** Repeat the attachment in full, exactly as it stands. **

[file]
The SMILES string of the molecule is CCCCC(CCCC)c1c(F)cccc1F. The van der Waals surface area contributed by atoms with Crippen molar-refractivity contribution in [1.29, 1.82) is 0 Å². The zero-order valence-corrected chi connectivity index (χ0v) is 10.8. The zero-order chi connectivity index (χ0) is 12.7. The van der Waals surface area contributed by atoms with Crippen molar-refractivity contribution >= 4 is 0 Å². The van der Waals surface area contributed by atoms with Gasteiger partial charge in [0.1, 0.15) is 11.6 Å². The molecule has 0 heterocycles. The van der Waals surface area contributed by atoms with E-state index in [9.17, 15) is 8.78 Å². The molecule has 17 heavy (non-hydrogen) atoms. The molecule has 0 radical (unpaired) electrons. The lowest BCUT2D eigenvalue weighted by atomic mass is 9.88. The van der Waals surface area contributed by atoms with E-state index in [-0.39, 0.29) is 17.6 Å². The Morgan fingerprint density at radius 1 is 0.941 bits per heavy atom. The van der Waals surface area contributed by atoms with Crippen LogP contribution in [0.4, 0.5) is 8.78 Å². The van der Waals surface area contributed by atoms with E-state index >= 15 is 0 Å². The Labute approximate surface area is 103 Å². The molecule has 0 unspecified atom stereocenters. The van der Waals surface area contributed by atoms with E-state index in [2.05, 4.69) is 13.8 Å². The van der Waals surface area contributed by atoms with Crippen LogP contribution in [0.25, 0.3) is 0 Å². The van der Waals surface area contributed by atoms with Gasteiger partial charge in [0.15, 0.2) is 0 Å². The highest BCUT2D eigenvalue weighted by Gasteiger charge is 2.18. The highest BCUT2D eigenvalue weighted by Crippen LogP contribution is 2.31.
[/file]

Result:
The SMILES string of the molecule is CCCCC(CCCC)c1c(F)cccc1F. The van der Waals surface area contributed by atoms with Crippen molar-refractivity contribution in [1.29, 1.82) is 0 Å². The zero-order valence-corrected chi connectivity index (χ0v) is 10.8. The zero-order chi connectivity index (χ0) is 12.7. The van der Waals surface area contributed by atoms with Crippen molar-refractivity contribution >= 4 is 0 Å². The van der Waals surface area contributed by atoms with Gasteiger partial charge in [0.1, 0.15) is 11.6 Å². The molecule has 0 heterocycles. The van der Waals surface area contributed by atoms with E-state index in [9.17, 15) is 8.78 Å². The molecule has 17 heavy (non-hydrogen) atoms. The molecule has 0 radical (unpaired) electrons. The lowest BCUT2D eigenvalue weighted by atomic mass is 9.88. The van der Waals surface area contributed by atoms with E-state index in [-0.39, 0.29) is 17.6 Å². The Morgan fingerprint density at radius 1 is 0.941 bits per heavy atom. The van der Waals surface area contributed by atoms with Crippen LogP contribution in [0.4, 0.5) is 8.78 Å². The van der Waals surface area contributed by atoms with E-state index >= 15 is 0 Å². The Labute approximate surface area is 103 Å². The molecule has 0 unspecified atom stereocenters. The van der Waals surface area contributed by atoms with E-state index in [2.05, 4.69) is 13.8 Å². The van der Waals surface area contributed by atoms with Crippen LogP contribution in [0.25, 0.3) is 0 Å². The van der Waals surface area contributed by atoms with Gasteiger partial charge in [0.15, 0.2) is 0 Å². The highest BCUT2D eigenvalue weighted by Gasteiger charge is 2.18. The highest BCUT2D eigenvalue weighted by Crippen LogP contribution is 2.31.